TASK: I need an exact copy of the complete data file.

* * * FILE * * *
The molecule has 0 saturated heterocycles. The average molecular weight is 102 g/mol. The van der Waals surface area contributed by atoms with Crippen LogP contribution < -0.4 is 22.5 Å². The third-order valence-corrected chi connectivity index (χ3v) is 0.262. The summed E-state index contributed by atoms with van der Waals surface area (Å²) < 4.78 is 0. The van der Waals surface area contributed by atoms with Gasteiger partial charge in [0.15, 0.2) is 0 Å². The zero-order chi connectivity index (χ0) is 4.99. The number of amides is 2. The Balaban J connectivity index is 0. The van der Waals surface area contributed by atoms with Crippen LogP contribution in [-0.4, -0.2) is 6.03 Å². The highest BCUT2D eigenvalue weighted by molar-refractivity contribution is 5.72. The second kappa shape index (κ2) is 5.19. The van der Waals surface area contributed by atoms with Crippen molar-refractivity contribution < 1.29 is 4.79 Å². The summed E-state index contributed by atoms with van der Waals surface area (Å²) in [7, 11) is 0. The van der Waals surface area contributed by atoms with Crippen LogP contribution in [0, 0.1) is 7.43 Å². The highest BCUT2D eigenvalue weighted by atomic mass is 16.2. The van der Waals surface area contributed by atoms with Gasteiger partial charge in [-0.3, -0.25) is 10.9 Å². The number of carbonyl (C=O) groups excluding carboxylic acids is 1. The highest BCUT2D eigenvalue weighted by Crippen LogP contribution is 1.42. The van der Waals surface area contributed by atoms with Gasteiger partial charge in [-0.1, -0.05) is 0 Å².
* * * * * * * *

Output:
The molecule has 0 saturated heterocycles. The average molecular weight is 102 g/mol. The van der Waals surface area contributed by atoms with Crippen LogP contribution < -0.4 is 22.5 Å². The third-order valence-corrected chi connectivity index (χ3v) is 0.262. The summed E-state index contributed by atoms with van der Waals surface area (Å²) < 4.78 is 0. The van der Waals surface area contributed by atoms with Gasteiger partial charge in [0.15, 0.2) is 0 Å². The zero-order chi connectivity index (χ0) is 4.99. The number of amides is 2. The Balaban J connectivity index is 0. The van der Waals surface area contributed by atoms with Crippen LogP contribution in [-0.4, -0.2) is 6.03 Å². The highest BCUT2D eigenvalue weighted by molar-refractivity contribution is 5.72. The second kappa shape index (κ2) is 5.19. The van der Waals surface area contributed by atoms with Crippen molar-refractivity contribution < 1.29 is 4.79 Å². The summed E-state index contributed by atoms with van der Waals surface area (Å²) in [7, 11) is 0. The van der Waals surface area contributed by atoms with Crippen LogP contribution in [0, 0.1) is 7.43 Å². The highest BCUT2D eigenvalue weighted by atomic mass is 16.2. The van der Waals surface area contributed by atoms with Gasteiger partial charge in [-0.3, -0.25) is 10.9 Å². The number of carbonyl (C=O) groups excluding carboxylic acids is 1. The highest BCUT2D eigenvalue weighted by Crippen LogP contribution is 1.42. The van der Waals surface area contributed by atoms with Gasteiger partial charge in [-0.1, -0.05) is 0 Å².